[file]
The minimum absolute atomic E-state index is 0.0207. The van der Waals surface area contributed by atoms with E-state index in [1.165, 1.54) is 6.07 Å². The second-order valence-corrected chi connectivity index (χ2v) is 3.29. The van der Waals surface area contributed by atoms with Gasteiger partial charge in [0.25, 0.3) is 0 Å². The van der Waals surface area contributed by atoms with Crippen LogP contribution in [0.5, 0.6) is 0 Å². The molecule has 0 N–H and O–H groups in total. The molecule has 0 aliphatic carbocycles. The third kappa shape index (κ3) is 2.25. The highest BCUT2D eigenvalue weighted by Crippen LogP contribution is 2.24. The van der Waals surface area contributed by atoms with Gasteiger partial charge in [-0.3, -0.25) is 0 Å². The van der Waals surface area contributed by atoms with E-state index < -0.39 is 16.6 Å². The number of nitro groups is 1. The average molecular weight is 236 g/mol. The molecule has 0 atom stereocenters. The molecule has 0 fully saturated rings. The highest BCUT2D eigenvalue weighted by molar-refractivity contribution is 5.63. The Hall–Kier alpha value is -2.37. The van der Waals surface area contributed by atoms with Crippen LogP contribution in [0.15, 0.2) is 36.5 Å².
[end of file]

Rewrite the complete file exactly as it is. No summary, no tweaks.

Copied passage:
The minimum absolute atomic E-state index is 0.0207. The van der Waals surface area contributed by atoms with E-state index in [1.165, 1.54) is 6.07 Å². The second-order valence-corrected chi connectivity index (χ2v) is 3.29. The van der Waals surface area contributed by atoms with Gasteiger partial charge in [0.25, 0.3) is 0 Å². The van der Waals surface area contributed by atoms with Crippen LogP contribution in [0.5, 0.6) is 0 Å². The molecule has 0 N–H and O–H groups in total. The molecule has 0 aliphatic carbocycles. The third kappa shape index (κ3) is 2.25. The highest BCUT2D eigenvalue weighted by Crippen LogP contribution is 2.24. The van der Waals surface area contributed by atoms with Gasteiger partial charge in [-0.3, -0.25) is 0 Å². The van der Waals surface area contributed by atoms with E-state index < -0.39 is 16.6 Å². The number of nitro groups is 1. The average molecular weight is 236 g/mol. The molecule has 0 atom stereocenters. The molecule has 0 fully saturated rings. The highest BCUT2D eigenvalue weighted by molar-refractivity contribution is 5.63. The Hall–Kier alpha value is -2.37. The van der Waals surface area contributed by atoms with Crippen LogP contribution in [0.15, 0.2) is 36.5 Å².